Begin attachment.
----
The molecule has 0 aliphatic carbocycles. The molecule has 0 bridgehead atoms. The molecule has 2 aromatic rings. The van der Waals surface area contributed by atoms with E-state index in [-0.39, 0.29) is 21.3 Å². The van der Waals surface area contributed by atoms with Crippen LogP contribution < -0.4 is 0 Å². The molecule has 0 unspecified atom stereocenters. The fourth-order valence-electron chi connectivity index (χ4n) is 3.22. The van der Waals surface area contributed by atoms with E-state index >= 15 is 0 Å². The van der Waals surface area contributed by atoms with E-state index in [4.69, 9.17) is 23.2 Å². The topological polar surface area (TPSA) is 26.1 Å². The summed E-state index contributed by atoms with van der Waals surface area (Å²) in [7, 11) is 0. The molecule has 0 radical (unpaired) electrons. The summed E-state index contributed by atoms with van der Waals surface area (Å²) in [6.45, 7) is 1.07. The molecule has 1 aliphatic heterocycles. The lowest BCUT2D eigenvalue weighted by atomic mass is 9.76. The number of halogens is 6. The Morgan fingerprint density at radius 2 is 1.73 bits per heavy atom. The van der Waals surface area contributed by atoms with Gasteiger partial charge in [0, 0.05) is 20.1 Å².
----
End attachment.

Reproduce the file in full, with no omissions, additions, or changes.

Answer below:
The molecule has 0 aliphatic carbocycles. The molecule has 0 bridgehead atoms. The molecule has 2 aromatic rings. The van der Waals surface area contributed by atoms with E-state index in [-0.39, 0.29) is 21.3 Å². The van der Waals surface area contributed by atoms with Crippen LogP contribution < -0.4 is 0 Å². The molecule has 0 unspecified atom stereocenters. The fourth-order valence-electron chi connectivity index (χ4n) is 3.22. The van der Waals surface area contributed by atoms with E-state index >= 15 is 0 Å². The van der Waals surface area contributed by atoms with E-state index in [4.69, 9.17) is 23.2 Å². The topological polar surface area (TPSA) is 26.1 Å². The summed E-state index contributed by atoms with van der Waals surface area (Å²) in [7, 11) is 0. The molecule has 0 radical (unpaired) electrons. The summed E-state index contributed by atoms with van der Waals surface area (Å²) in [6.45, 7) is 1.07. The molecule has 1 aliphatic heterocycles. The lowest BCUT2D eigenvalue weighted by atomic mass is 9.76. The number of halogens is 6. The Morgan fingerprint density at radius 2 is 1.73 bits per heavy atom. The van der Waals surface area contributed by atoms with Gasteiger partial charge in [0, 0.05) is 20.1 Å².